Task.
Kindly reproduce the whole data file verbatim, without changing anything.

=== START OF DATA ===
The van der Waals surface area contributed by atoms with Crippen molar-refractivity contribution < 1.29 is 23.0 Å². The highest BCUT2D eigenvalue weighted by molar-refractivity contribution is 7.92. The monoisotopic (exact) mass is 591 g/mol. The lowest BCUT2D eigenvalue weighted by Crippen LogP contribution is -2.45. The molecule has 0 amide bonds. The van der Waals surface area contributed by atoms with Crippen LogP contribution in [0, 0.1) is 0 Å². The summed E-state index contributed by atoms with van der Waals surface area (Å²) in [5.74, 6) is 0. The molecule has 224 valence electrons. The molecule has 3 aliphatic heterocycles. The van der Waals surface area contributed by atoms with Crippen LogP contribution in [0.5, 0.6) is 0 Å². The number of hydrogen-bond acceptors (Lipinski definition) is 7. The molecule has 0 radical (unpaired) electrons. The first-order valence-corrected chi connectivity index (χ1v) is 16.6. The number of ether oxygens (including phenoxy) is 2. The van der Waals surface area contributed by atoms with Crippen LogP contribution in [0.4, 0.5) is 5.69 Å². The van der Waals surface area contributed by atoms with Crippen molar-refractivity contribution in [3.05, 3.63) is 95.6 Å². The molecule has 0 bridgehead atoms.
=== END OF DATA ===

The van der Waals surface area contributed by atoms with Crippen molar-refractivity contribution < 1.29 is 23.0 Å². The highest BCUT2D eigenvalue weighted by molar-refractivity contribution is 7.92. The monoisotopic (exact) mass is 591 g/mol. The lowest BCUT2D eigenvalue weighted by Crippen LogP contribution is -2.45. The molecule has 0 amide bonds. The van der Waals surface area contributed by atoms with Crippen LogP contribution in [0, 0.1) is 0 Å². The summed E-state index contributed by atoms with van der Waals surface area (Å²) in [5.74, 6) is 0. The molecule has 224 valence electrons. The molecule has 3 aliphatic heterocycles. The van der Waals surface area contributed by atoms with Crippen LogP contribution in [0.5, 0.6) is 0 Å². The number of hydrogen-bond acceptors (Lipinski definition) is 7. The molecule has 0 radical (unpaired) electrons. The first-order valence-corrected chi connectivity index (χ1v) is 16.6. The number of ether oxygens (including phenoxy) is 2. The van der Waals surface area contributed by atoms with Crippen LogP contribution in [0.4, 0.5) is 5.69 Å². The van der Waals surface area contributed by atoms with Crippen molar-refractivity contribution in [3.05, 3.63) is 95.6 Å². The molecule has 0 bridgehead atoms.